Monitoring your GatsbyJS bundle size

Gatsby will do a great job of serving up a well optimized site - but it is constrained by what you told it to serve. If keeping your site lean is important to you, then looking at your bundle size (and what's in that bundle) before and after adding any new dependencies can be illuminating. If you're currently happy with performance (hundreds dof kilobytes of JavaScript can be added and you'll still score a perfect 100 on a test) then I highly recommend Dan Luu's web bloat. After you've read that and now feel duly chastened about the state of the modern web, let's look at two ways to analyze your Gatsby site's bundle - interactive, and build-time reports.

Configuring the webpack size plugin

There are a couple of Gatsby plugins which will add webpack-bundle-analyzer for you, though I've opted to consume that package directly.

Gatsby plugins that are wrappers for other packages can be really hit or miss. Will they expose all the features you want, and be updated in a timely manner? In many cases I've opted to consume the packages directly and skip the Gatsby plugin as the amount of code needed is small and I appreciate the opportunity to learn more about the bundler and the analyzer plugin. If you prefer to stick with Gatsby plugins then I'd suggest gatsby-plugin-webpack-bundle-analyser-v2.

First of all you'll need to install the plugin (I'm using yarn in my examples):

yarn add webpack-bundle-analyzer -D

Next you need to add the following to gatsby-node.js:

const BundleAnalyzerPlugin =

exports.onCreateWebpackConfig = ({ stage, actions }) => {
const analyzerMode = process.env.INTERACTIVE_ANALYZE ? "server" : "json";

if (stage === "build-javascript") {
plugins: [
new BundleAnalyzerPlugin({
reportFileName: `./__build/bundlereport.json`,

The docs for onCreateWebpackConfig explain the different stages, and we only want to run the analyzer plugin when we're building our production JavaScript bundles (build-javascript) - this stage only runs during a gatsby build, and not during development.

The arguments we pass through are explained in the below sections and determine if we want to look at our bundle size interactively, or in a JSON report.

Viewing bundle sizes interactively

To explore the current state of your bundle I'd suggest running the analyzer in interactive mode. This will launch a server (defaulting to localhost:8888) that hosts an interactive treemap of your bundles:

A recent snapshot of this websites bundles

To launch the analyzer in interactive mode we need to configure an environment variable (INTERACTIVE_ANALYZE). To support Windows we'll first add the cross-env package:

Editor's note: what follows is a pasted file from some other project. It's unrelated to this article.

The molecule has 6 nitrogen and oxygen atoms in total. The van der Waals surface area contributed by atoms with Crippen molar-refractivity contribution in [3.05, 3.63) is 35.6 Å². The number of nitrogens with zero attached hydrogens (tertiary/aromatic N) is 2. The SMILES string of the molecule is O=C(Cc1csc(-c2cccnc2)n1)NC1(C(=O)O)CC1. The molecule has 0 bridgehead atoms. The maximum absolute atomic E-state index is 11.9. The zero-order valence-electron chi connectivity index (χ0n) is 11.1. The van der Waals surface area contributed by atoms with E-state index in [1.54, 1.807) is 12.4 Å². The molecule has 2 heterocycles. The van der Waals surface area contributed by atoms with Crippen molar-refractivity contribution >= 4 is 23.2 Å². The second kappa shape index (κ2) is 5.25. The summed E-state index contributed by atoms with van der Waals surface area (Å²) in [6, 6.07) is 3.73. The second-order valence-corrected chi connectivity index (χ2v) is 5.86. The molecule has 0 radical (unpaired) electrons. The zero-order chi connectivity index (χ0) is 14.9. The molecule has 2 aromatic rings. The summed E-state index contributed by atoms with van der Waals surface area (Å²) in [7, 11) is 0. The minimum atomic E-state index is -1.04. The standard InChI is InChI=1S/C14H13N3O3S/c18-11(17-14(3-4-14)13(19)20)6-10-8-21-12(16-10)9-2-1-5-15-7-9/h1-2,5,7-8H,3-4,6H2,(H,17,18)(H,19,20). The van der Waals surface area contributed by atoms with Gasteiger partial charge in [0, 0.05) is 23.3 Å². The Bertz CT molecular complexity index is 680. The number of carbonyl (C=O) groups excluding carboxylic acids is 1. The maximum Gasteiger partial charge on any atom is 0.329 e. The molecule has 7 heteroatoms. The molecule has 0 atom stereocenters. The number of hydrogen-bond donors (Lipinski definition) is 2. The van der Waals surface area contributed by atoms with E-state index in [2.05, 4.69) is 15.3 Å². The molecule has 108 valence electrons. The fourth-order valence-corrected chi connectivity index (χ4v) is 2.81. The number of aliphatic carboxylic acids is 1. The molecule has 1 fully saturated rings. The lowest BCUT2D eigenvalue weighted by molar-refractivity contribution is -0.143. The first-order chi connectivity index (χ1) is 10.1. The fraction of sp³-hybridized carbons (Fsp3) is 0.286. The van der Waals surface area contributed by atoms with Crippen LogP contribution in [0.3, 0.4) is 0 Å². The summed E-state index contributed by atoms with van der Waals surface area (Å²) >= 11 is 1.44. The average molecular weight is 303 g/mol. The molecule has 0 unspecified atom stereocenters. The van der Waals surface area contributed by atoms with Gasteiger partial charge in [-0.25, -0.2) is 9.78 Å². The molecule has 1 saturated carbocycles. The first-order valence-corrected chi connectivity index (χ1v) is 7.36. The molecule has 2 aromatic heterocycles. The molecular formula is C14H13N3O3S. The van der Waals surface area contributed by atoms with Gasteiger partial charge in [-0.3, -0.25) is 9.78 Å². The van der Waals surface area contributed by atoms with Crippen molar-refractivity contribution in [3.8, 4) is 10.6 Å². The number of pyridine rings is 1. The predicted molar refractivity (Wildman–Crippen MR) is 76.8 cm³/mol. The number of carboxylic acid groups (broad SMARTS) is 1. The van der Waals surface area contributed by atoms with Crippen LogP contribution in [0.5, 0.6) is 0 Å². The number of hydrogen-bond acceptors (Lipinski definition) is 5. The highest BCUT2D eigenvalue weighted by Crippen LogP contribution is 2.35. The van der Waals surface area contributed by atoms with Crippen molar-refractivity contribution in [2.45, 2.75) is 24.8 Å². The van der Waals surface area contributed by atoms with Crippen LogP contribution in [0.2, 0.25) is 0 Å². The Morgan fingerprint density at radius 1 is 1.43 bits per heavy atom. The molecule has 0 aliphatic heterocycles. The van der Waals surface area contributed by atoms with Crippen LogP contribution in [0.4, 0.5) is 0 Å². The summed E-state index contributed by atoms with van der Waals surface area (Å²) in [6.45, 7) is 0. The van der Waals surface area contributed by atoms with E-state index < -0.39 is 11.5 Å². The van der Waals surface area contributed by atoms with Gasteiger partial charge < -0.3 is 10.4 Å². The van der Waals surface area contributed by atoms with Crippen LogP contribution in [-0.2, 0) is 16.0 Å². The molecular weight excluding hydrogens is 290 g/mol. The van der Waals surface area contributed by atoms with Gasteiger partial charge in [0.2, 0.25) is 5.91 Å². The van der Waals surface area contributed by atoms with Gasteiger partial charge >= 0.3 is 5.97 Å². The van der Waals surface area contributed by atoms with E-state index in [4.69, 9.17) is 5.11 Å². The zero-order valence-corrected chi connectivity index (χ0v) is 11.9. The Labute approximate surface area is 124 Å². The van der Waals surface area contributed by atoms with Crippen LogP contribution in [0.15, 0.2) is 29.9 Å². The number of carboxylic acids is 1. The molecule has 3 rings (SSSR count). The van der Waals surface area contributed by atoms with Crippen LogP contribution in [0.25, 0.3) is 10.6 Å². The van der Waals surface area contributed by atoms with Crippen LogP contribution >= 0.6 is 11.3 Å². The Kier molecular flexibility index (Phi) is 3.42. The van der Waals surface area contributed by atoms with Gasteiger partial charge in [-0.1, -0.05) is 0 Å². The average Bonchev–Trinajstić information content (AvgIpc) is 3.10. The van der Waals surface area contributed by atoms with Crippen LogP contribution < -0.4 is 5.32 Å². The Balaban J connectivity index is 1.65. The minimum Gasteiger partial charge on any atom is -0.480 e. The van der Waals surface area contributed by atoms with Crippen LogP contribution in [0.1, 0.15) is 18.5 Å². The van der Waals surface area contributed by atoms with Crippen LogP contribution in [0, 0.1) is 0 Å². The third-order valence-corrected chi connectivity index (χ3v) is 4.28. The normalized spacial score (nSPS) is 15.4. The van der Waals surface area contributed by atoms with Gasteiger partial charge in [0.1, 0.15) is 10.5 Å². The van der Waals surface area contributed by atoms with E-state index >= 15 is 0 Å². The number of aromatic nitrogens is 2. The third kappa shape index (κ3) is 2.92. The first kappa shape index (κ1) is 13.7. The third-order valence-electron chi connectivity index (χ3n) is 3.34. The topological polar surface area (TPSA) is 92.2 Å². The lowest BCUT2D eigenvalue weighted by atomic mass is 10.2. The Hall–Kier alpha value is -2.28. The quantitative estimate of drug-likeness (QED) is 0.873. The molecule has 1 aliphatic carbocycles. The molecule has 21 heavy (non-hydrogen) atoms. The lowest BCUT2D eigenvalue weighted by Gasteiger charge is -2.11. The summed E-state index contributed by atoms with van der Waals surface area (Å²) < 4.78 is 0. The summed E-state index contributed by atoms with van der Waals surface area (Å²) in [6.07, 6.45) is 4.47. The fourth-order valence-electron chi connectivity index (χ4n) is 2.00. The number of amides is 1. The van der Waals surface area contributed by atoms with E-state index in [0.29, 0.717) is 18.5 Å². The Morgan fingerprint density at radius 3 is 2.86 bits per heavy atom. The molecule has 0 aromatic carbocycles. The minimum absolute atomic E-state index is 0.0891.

yarn add cross-env -D

And we'll then add a new script that will launch the build process with this environment variable.

/* package.json */
scripts: {
"analyze": "cross-env INTERACTIVE_ANALYZE=1 npm run build"

Once you run the analyze script the analyzer page will launch in a browser when the build process completes.

Something to keep in mind is that all of these bundles aren't loaded for every page/every browser. A good example is the polyfills.js bundle which won't be loaded on older browsers at all.

Reporting on bundle sizes at build time

By default every gatsby build will log the bundle stats to the file __build/bundlereport.json. You can see the current bundle stats for

If you don't want to upload your bundle report to your production site you can either gate the stats behind another environment variable (which you won't set for publishing).

Where this really shines is comparing releases - I use Netlify to deploy my site and take advantage of deploy previews to preview every pull request as a branch. This publishes my branch (including my bundlereport.json), which allows me to take those files and compare the bundle sizes of the branch compared to production.

As I make so few changes to the bundles right now I'm eyeballing the numbers - by using the below code I can print out the stats from production and a branch (in this case I'm comparing the before/after numbers from updating to tailwindcss 2.0 and bumping a few other dependencies):

const logParsedReport = (report) => {
let parsedTotal = 0;
let gzipTotal = 0;

for (const file of report) {
const { label, parsedSize, gzipSize } = file;
parsedTotal += parsedSize;
gzipTotal += gzipSize;
console.log(`Name: ${label} - ${parsedSize} parsed (${gzipSize} gzip)`);

console.log(`Total ${parsedTotal} (${gzipTotal} gzip)`);

const prod = "";
const branch =

fetch(prod).then((res) => {
res.json().then((json) => {
fetch(branch).then((res) => {
res.json().then((json) => {

This gives the following output (which I've truncated for brevity):

Name: 942fc3de6d17fbede2785a28a3625a2fd54381eb-469888aa0543c06173b4.js - 18354 parsed (6526 gzip)
Name: app-5ff60cbc19fc47db0c13.js - 66067 parsed (18874 gzip)
Name: component---cache-caches-gatsby-plugin-offline-app-shell-js-16703ee5599528db9f93.js - 499 parsed (351 gzip)
Total 341617 (111583 gzip)

Name: 942fc3de6d17fbede2785a28a3625a2fd54381eb-0efa3ed3379b611c2795.js - 18152 parsed (6444 gzip)
Name: app-fd4d3ac6b7f96cbbf5f8.js - 74754 parsed (22347 gzip)
Name: component---cache-caches-gatsby-plugin-offline-app-shell-js-16703ee5599528db9f93.js - 499 parsed (351 gzip)
Total 349385 (114705 gzip)

Happily this change has reduced the total bundle size - though as the code isn't actually doing a diff I couldn't tell you where. If you come up with a better piece of diffing code for the output please let me know!